Thank you guys.

I’m targeting desktops at the moment. I’ve tried the mobile market but failed miserably :). Also, I don’t think UE4 is very suitable for mobiles because the build size is too big imho. It may be okay if your game has a lot of contents, but a 40MB flappy bird clone is too much.

To tell the truth, I’ve used QT previously and I really enjoyed working with it. So, I think you’re right in part. When you use a nice API things are different, but still, I’d rather use C# or something else… I’ve used lots of different languages, but there are the ones I enjoy like Python and C# and the ones I really would like to avoid like C++. That’s not only a matter of productivity but also preference, so it’s a little subjective, I for instance can’t stand Java, although I admit it’s a modern and high productive language.

Also, I know Mono is slower than Microsoft’s implementation but it’s not THAT slower. It seems MS don’t allow you to publish benchmarks, but I believe both are much faster compared to pure C++ than the ‘10 times slower’ speed of blueprint. I have no idea why blueprint is so slow because afaik the ‘blocks’ are just code being ‘linked’, so I don’t see why it’s not faster than that but that’s part of why I’ve asked the question. Also, it seems you can create blueprint ‘blocks’ in C++ and link them visually, in this case aren’t you simply passing data from one to another, just like if you were doing that in code? In this case I have no idea why there’s so much overhead.

I’m going to give C++ a try. Do you have to deal with memory allocation and that kind of stuff?

UE4 has garbage collection but it’s a mistake to think that means you don’t need to worry about memory allocation.

I don’t quite understand what you mean about performance? Are you saying that C# is faster than C++? Cause that’s not the case.

I think you missed my point about scripting languages. 10 times slower is fairly standard for any scripting language. The reason being it’s compiled to bytecode and run on a virtual machine that runs on top of the C++ API. Unity works the same way. The bottleneck is the communication between the virtual machine and the native code not anything to do with the language itself. C# or Lua would still have to do this, there’s no reason to think they would run any substantially faster.

What struck me most when I started with C++ (coming from Delphi), is the poor native string handling in C++. I was used to have “string” as a standard native datatype which can be used with the standard operators to concatenate them, or iterate over them by treating them as an array of char…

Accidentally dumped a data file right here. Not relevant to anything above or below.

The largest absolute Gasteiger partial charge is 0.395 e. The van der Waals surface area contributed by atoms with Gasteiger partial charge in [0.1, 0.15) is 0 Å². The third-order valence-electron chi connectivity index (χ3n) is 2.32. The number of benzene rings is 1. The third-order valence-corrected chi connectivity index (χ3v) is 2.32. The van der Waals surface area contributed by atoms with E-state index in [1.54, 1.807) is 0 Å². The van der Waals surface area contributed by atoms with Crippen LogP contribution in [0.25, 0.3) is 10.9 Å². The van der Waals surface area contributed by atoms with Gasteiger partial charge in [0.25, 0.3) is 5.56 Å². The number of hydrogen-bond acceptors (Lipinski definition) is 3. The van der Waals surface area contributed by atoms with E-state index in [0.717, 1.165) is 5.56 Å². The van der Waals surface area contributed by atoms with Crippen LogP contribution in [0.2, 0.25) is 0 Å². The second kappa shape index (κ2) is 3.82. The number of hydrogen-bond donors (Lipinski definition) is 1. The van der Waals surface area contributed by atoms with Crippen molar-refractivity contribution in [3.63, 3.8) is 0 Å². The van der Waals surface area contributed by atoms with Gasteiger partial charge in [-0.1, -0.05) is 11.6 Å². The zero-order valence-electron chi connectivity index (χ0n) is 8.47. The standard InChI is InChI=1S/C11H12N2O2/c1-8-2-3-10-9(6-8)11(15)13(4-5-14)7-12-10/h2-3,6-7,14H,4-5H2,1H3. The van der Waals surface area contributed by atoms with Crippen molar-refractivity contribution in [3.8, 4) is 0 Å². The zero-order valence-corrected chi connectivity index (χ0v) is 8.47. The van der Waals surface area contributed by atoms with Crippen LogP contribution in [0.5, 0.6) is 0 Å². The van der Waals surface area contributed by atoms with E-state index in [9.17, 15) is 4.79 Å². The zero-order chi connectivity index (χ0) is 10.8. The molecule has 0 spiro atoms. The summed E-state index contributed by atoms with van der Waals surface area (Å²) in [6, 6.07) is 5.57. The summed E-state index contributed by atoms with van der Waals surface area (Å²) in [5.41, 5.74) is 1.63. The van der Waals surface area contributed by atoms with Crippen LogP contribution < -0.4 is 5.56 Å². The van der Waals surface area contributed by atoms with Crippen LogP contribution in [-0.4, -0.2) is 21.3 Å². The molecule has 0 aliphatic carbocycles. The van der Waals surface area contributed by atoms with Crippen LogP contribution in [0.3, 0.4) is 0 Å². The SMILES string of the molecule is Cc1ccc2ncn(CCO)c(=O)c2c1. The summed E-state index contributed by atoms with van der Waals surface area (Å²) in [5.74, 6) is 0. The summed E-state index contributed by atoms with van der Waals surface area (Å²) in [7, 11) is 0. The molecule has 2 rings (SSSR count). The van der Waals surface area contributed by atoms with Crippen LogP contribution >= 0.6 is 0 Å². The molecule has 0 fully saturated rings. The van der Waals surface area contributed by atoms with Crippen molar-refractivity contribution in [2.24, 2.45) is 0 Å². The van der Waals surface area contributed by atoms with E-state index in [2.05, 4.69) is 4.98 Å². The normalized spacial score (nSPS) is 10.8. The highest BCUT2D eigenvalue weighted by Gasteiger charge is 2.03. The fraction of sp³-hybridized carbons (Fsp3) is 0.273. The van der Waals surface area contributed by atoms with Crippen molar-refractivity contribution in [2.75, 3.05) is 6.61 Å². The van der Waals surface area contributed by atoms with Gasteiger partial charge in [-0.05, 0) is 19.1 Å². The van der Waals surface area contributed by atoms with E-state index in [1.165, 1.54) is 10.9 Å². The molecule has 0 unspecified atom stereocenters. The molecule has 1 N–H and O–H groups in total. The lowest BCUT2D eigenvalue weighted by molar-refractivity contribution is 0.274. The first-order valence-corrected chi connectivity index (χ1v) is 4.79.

Another thing is the use of braces over keywords. I know, it more compact and tech-looking to use {} instead of “begin” and “end”, but visually I like it better than a cluttered set of braces. Especially when it comes to nested statements. I dont like the use of = and ==… In Delphi an assignment is x := 42 and a comparison “if x=42”. This avoids the formally wrong statement x=x+5. X is not x+1. Its meant as an assignment, but mathematically, its an incorrect equation… The Delphi way is much more “beautiful”
So I can understand why people would avoid C++. :stuck_out_tongue:

But there is no way around it.
What I could use though would be a nice tutorial about it. There are many of them out there, but they all have one flaw:

  • They either explain C++ in the context of UE4 and assume that you are familliar with C++ in general (syntax and concept wise).
    or:
  • They explain C++ in a way that is not compatible with UE4.

I followed a tutorial about C++, using Dev-C++. Wuith what I learned, I tried the standard stuff. “Hello World”, Number guessing game, Hangman (where string handling drove me crazy), TicTacToe, etc.
When I then thought I was repared and started with a C++ tutorial for UE4, it seemned that this was a complete new language. So far removed from the C++ that I “learned” in the Dev-C tutorial, that I was more confused than before.